Karl-Anthony Towns seemed to make a revelation in the middle of his postagme press conference after Monday’s loss to Phoenix.

Towns was in the middle of doing what Minnesota always does when it puts forth a good effort, even in a loss — profusely patting the team on the back. It was deserved Monday.

Yes, it was a loss, but the Timberwolves went toe to toe with Phoenix, the defending Western Conference champ, and they did so without hitting shots, but instead by defending and rebounding.

“We’re proud of ourselves for battling. Our defense was amazing,” Wolves guard Malik Beasley said. “I feel like we did a great job.”

Towns was in the middle of sharing the same sentiment when he was asked how the Wolves can do what they have not done for quite some time — stack good performances on top of one another.

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“That’s a great question. We gotta figure it out,” Towns said. “These kind of performances shouldn’t be something we come up here and talk about how proud we played tonight. It should be something that’s a standard.”

It hasn’t been to date. As Towns mentioned, simply playing hard is touted as a special feat. Winning a game? Victories, which have been few and far between, are almost deemed worthy of a parade.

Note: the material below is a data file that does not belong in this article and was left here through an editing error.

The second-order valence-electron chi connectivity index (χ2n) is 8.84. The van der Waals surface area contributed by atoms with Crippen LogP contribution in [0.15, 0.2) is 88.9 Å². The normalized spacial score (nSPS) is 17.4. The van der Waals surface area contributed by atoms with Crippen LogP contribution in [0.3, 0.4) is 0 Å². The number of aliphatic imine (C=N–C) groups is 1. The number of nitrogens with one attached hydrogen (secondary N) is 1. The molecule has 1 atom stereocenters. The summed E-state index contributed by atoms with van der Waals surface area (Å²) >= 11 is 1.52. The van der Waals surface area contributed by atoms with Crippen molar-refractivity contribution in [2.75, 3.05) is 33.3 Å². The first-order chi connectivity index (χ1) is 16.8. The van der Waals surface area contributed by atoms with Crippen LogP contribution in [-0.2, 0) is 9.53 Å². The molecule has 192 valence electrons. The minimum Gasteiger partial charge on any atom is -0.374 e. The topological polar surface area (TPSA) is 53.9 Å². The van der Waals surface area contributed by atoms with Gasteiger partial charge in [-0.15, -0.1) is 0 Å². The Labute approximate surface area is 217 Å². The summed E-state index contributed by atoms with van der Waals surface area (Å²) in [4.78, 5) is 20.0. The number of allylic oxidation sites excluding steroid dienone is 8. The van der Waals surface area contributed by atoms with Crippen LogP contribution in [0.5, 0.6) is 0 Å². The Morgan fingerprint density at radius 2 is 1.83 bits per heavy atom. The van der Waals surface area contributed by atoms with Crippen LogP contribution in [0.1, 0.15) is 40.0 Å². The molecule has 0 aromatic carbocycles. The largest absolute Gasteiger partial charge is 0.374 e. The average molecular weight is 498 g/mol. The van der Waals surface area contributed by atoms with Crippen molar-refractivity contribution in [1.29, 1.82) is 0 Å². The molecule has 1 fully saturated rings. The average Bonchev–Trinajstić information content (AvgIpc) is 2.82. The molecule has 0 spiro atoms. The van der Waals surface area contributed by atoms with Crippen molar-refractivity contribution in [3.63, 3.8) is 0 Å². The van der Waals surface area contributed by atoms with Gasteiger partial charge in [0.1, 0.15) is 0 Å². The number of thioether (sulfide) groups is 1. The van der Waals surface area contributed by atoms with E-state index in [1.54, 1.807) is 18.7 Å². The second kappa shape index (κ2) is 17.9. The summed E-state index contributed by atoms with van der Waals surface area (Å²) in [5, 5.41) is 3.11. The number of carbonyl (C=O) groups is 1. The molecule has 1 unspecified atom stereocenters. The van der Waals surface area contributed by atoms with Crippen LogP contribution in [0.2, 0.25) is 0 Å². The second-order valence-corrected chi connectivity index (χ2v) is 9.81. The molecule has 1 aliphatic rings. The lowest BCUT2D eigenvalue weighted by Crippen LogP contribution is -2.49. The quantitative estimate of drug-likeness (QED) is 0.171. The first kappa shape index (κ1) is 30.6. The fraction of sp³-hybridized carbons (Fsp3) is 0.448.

The Timberwolves seem so satisfied with themselves after one sufficient effort that they don’t bother to show up for the next contest.

They followed an emotional win in Milwaukee by losing six straight games. One of those losses was a hard-fought defeat against Denver in a game that went down to the final buzzer. Two days later, they were smacked by Orlando.

Minnesota ended that losing streak with a convincing win over the Los Angeles Lakers on Friday. The next night, in the same building, it was embarrassed by the Clippers.

Good performances have been the exception, not the rule. That trend needs to be reversed if Minnesota (4-9) is to do anything of consequence in its 2021-22 campaign.

“That’s something that we have to figure out ,and we have to instill,” Towns said.

No time like the present. If the Wolves play like they did Monday in each of their next four contests — against Sacramento on Wednesday at Target Center, followed by two more home contests against San Antonio and Memphis before traveling to New Orleans — they’ll win four straight.

But, as they’ve shown so frequently in their recent past, one great performance does not necessarily lead to another.

“That’s our challenge. It’s always been our challenge here,” Timberwolves coach Chris Finch said. “We’ve got a couple games at home here that we have to take advantage of. (Monday) was always going to be a tough game. But having said that, the result still stands what it is, and we’ve got to make up ground somewhere.”